Avram K. Fefer

Kindred Spirits

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AllMusic Review by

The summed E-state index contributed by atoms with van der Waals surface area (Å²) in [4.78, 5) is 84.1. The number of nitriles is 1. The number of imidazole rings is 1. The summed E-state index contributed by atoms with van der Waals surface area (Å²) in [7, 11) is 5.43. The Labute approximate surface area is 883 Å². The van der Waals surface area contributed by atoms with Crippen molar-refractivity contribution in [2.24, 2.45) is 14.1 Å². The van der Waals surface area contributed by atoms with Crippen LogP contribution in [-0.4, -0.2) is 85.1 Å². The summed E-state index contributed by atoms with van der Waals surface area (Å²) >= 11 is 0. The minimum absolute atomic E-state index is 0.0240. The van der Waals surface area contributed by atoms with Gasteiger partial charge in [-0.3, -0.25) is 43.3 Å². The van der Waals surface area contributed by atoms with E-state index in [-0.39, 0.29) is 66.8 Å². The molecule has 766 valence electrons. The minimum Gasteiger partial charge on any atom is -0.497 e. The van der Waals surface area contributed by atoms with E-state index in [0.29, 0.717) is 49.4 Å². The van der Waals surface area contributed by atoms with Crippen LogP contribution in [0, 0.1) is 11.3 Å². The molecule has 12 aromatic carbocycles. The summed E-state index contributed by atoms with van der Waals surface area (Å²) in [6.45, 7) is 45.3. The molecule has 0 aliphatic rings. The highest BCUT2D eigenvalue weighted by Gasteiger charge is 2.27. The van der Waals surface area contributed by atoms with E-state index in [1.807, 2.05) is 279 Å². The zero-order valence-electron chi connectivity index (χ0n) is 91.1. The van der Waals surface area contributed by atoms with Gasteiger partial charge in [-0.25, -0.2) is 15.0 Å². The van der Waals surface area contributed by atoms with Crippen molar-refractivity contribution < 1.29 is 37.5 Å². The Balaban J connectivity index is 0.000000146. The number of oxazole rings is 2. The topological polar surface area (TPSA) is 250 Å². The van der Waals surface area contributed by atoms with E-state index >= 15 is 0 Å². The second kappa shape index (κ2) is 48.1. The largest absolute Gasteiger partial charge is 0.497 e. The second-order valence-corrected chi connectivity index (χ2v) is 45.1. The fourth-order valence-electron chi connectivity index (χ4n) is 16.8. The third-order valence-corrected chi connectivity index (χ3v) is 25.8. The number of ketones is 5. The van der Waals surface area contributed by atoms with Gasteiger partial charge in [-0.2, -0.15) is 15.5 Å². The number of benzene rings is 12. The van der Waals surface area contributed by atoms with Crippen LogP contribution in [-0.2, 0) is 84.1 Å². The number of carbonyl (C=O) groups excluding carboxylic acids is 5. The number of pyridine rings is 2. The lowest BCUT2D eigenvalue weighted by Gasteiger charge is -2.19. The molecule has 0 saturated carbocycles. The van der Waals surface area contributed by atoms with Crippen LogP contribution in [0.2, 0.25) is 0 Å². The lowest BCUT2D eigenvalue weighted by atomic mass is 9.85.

It is hard to go wrong with this kind of duo recording. Pianist Bobby Few -- at his most restrained with nods to the great Red Garland -- and reed player Avram Fefer have chosen a program that for the most part consists of favorite pieces from the modern jazz repertoire. There's a generous portion of Thelonious Monk, a couple of great Charles Mingus tunes, and a Duke Ellington piece that has already inspired great duo performances, "Come Sunday." Neither Few nor Fefer choose to do anything even mildly provocative and thus potentially insulting with this material, the first portion of this sentence sounding like some kind of proclamation from a village elder. If material such as this is played well, as it is here, then it would be hard to suggest a time and place in which a fan of modern jazz wouldn't want to hear these tunes. Having the confidence and self-control to play them straight, with the utmost of respect and the proper amount of honest sentimentality, should and does result in excellent performances when delivered by musicians of this calibre. Then, come track eight, the experience changes slightly with the presentation of several original compositions from Fefer. These solemn and lovely performances, including two short takes of a spiritual entitled "Kingdom Come," are in one sense a stark contrast, the program moving from famous, instantly recognizable tunes by jazz stars to most likely unheard original compositions by players who have never graced, for example, the cover of Time magazine. It brings a CD that has already been a delightful experience to quite a special end.